The kids began at another new school yesterday. Sacred Heart Primary School is a Catholic school with an enrollment of 1,000 kids that’s set high on a hillside in San Ignacio. When we first visited the vice principal, Miss Marta Madrid, a couple of weeks ago, she was very welcoming and seemed delighted to have our kids attend their school. As I understand it, we are among only a few other expat kids who attend the school, although they have had several over the years. We are blessed to have found Sacred Heart.
Two of our kids had a little trouble adjusting. I was surprised at this, since most everyone seemed extremely friendly and helpful. When the children in Laura’s new class heard she would join them, an excited murmur ran through the group of little girls around me. “We have a new student! We have a new student!” One little girl standing next to Laura touched her hair. I’ve seen this many times. Not many Belizeans have golden blonde hair like my daughter!
I was a little less surprised that Brenny felt ill at ease, since the kids in his class are 12 or 13 and he’s only 10. There’s a big difference between those years, no matter where you are in the world.
Andy, on the other hand, a.k.a. Doogie Howser, did just fine. He made friends right away and was even asked to join the football (soccer) team, which practices in the park right next to our rental house.
I hope they are all doing better today.
I waited to leave until after Laura’s class said morning devotions. Although we attended a Catholic grade school in the States, our kids aren’t used to praying as often in the course of the school day as they did yesterday. It was very sweet to hear their little voices saying a morning prayer and then an Our Father and Hail Mary for good measure. Afterward, they chanted in a sing-songy way, “Good morning, Teacher! Good morning, Classmates!”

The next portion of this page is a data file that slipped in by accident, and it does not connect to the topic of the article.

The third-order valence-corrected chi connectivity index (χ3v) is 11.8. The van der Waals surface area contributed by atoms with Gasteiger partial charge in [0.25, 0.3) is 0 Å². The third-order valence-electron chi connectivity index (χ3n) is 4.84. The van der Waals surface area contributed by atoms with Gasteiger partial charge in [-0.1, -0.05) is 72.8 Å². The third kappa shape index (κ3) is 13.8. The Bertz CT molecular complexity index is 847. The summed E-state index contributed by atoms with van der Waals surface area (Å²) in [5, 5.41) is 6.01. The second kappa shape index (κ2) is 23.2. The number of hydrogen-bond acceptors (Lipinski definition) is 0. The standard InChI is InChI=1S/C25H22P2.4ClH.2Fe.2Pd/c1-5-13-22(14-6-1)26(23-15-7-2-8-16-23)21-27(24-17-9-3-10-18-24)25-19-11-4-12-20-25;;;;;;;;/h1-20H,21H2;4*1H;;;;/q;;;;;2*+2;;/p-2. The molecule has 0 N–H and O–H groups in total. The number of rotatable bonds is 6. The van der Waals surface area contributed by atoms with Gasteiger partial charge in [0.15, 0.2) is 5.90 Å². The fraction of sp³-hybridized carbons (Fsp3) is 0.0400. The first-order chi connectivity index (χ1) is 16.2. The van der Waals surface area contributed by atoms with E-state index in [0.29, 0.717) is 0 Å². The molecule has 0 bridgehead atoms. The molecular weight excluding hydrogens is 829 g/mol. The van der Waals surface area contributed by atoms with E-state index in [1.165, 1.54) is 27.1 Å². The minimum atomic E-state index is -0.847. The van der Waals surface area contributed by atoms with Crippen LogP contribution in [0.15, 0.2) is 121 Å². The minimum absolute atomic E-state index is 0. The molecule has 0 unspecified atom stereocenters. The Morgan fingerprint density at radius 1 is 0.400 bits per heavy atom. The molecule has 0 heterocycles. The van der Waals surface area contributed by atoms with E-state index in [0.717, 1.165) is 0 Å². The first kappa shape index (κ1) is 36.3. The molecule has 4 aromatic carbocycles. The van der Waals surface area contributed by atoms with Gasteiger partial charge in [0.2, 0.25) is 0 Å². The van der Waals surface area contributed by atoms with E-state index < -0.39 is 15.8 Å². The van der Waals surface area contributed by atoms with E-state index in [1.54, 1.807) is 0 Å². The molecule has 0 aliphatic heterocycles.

The tuition for each child was $25US for the rest of the year, with an additional $15US for Laura’s music program in Standard 2.
The boys are both in Standard 6 at this moment (which was where they were placed in the school down in Monkey River). This school is a little more advanced than its counterpart down south, however, and I’m wondering if they should both be in that Standard. As I mentioned, they are with kids who are 12 or 13 – maybe some are even older. If we were to stay in Belize indefinitely, they boys would be attending high school next year. That would be jumping the gun for my little guys. I plan to speak with the principal today and talk about moving them back a standard or two, depending on what she thinks.
After I dropped them off yesterday, I had to run down the hill to copy their passports for the school records. I happily skipped down the hill, not thinking about the trip BACK UP. Oh my good Lord, I almost had a heart attack. And then, when I got to the top of the school grounds to leave out of the gate I had used in the morning, an Infants 1 (preschool) teacher met me and said, “Oh, the gate is locked for the day.” Ugh. I’m going to have legs of steel by the time we leave San Ignacio.
We’re so glad we made this move, to Belize and now to San Ignacio specifically. Not every part of this journey is easy but we are all learning to accept change gracefully and with humor. What can’t the kids conquer after they have conquered this?
Thanks to all of you for reading along! I have to run. There’s a fair at school this afternoon, complete with a BBQ chicken lunch. All of the proceeds go toward the school, which always needs funds, not unlike any other Catholic grade school I’ve ever heard of.
And Kevin just walked in with a small spicy meat pie, a couple of chocolate croissants, and a coffee pot (which we can actually use now that we’ve rejoined the grid). I love that man!